Israeli Merchants Seeking to Close New Mall on Saturdays

'It’s not fair to us or to workers in the mall who have to go to work instead of being with their families. It’s a social issue.'

Lee Yaron
Lee Yaron
The Oshiland mall in Kfar Sava. Some residents warn against the city becoming "another Bnei Brak."
The Oshiland mall in Kfar Sava. Some residents warn against the city becoming "another Bnei Brak."Credit: David Bachar
Lee Yaron
Lee Yaron

Dozens of business owners in Kfar Sava have filed a petition with the Lod District Court, asking it to order the Kfar Sava municipality to enforce its own bylaw that forbids the opening of businesses on the Sabbath.

Six months after the new Oshiland shopping mall opened in Kfar Sava, many of its stores are open on Saturdays. The petitioners claim that their livelihood has been adversely affected, with unfair competition and damage to the city’s social life. They maintain that their suit is not based on religious arguments.

The petition was filed against the Kfar Sava municipality by store owners, a group called Shabbat Shivyon, which tries to keep businesses closed on Saturdays, and a union representing independent businesses. Also targeted in the suit are Kfar Saba Mayor Yehuda Ben Hamo, the Oshira company which runs the mall, as well as specific stores in two malls.

The opening of the mall six months ago changed the status quo in the city. Other similar malls in Herzliya, Rishon Letzion and Glilot are closed on Saturdays. Another Kfar Sava mall that was previously open on Saturdays was also the subject of litigation in 2002, ending up closed on that day. The nearby G mall remained open in a city where 85 percent of the residents are secular.

The new Oshiland is much larger, offering a wide variety of stores, bakeries and food outlets, as well as restaurants, cafes and attractions for children. Social networks associated with the mall invite shoppers to come on the weekend and enjoy a great experience.

“Ever since the mall opened, merchants on the main streets of Kfar Saba have noticed much less shopping traffic. Opening of earlier malls started reducing the number of shoppers in the city’s major streets, and Oshiland has only intensified this trend. The oldest mall in the city’s center is closed on Saturdays, and merchants there worry about the expansion of weekend commerce in other locations” wrote attorney Uri Paz in the petition.

Dina Gonen, who sells bedding on Weizmann Street, the city’s main thoroughfare, says she’s suffered a 30 percent drop in sales since the new mall opened. “People go there instead of coming to us. These aren’t equal business opportunities or fair competition, and it’s not about religion. People prefer to shop on Saturdays. Old clients apologize and say they’ve shopped elsewhere. It’s more convenient there. This main street has become deserted. The mayor is breaking the law, which is why we’ve turned to the courts,” she told Haaretz.

Dina Unreich, who owns a long-standing children’s clothing store and is one of the leaders of this campaign, also says that this is a campaign for equality, not about religion. “I’m a religious woman but I have no problem with cinemas and cafes being open on Saturdays. People can enjoy themselves and it doesn’t bother me. What does bother me is the inequality in business opportunities. It’s not fair to us or to workers in the mall who have to go to work instead of being with their families. It’s a social issue. If there’s a law it should be adhered to.”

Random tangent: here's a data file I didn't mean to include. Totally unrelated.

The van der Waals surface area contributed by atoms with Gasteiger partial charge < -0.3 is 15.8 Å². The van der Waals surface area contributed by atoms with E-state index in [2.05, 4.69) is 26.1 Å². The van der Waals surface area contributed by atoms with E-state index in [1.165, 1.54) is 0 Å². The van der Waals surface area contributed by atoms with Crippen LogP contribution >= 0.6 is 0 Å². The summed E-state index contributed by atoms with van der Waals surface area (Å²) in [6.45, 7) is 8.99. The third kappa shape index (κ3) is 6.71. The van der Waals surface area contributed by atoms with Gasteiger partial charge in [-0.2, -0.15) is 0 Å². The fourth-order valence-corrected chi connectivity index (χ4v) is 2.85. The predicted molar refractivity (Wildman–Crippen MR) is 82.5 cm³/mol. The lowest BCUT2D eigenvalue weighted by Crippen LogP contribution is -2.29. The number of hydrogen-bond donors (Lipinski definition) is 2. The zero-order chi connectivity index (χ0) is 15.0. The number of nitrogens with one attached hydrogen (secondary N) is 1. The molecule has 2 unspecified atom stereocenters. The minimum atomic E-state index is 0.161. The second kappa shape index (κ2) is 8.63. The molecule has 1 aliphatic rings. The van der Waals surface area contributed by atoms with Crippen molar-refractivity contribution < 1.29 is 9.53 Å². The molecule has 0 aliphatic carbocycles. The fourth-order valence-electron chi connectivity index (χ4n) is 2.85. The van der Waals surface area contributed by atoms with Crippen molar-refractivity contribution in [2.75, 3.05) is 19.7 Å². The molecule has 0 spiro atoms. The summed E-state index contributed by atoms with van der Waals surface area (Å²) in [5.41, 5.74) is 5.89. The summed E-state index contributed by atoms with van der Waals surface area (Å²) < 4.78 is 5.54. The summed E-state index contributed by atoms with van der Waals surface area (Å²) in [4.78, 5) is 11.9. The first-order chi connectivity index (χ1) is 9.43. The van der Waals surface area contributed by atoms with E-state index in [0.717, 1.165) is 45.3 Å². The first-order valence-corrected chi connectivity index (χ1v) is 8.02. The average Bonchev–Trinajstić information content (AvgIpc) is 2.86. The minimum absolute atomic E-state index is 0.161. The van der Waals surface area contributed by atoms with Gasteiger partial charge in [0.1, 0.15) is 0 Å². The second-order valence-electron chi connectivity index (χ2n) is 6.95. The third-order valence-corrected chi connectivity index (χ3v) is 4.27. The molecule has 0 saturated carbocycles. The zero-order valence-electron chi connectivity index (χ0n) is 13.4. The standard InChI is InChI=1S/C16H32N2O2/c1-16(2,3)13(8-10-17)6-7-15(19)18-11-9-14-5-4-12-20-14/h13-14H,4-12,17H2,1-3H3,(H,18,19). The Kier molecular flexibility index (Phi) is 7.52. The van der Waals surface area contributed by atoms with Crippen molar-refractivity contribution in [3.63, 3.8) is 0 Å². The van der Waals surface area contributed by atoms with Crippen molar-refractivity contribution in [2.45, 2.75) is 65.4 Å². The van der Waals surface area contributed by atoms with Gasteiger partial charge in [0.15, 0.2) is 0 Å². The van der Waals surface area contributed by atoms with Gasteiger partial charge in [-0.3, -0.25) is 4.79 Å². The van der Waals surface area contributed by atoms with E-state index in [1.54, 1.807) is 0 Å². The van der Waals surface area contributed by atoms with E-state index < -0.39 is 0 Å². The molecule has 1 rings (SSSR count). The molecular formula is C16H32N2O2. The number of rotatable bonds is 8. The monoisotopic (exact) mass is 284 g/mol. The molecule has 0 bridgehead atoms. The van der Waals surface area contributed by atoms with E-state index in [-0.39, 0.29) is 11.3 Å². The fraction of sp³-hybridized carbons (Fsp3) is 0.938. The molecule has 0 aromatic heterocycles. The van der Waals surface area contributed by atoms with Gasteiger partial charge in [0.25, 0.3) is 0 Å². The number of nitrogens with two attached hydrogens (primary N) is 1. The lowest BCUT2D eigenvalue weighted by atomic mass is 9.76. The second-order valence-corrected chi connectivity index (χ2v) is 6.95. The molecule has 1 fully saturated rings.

"It is madness for the owners of giant retail chains and shopping centers to be able to trample both the Law for Work Hours and Rest, and the workers who just want to relax on their day of rest," stated Roi Lahmanovitz, head of the Saturday Equality Coalition. "It is unthinkable for these elements to create a new caste of people forced to work in trade on their day of rest, or find themselves without livelihood. The weakness of the enforcement system against these lawbreakers in the State of Israel leads to seeking succor in the courts."

The city of Kfar Sava stated that it adheres to municipal ordnance allowing businesses classified as "places of public entertainment", which includes restaurants, cafes, theaters and cinemas, to open on Shabbat. The city added that it utilizes every means at its disposal to enforce the provisions of the law.

The Oshiland center commented that it does not and did not force its tenants to open on Shabbat – like at other commercial centers around the country, each store can decide for itself. It's like centers in industrial zones such as Cinema City and Yes Planet, Oshiland said, not like trade inside the cities or in the streets. Only Herzliya and Eilat have malls that open on Shabbat: "Oshiland is not a mall and is not inside a city," it stated. "For example, in Tel Aviv the malls and street trade close on Shabbat, but in the Tel Aviv Port and Sarona market, they are open."

The closure of businesses on the Sabbath in Israel is under municipal authority. The law authorizes municipalities to pass bylaws which determine opening and closing hours on days of rest.

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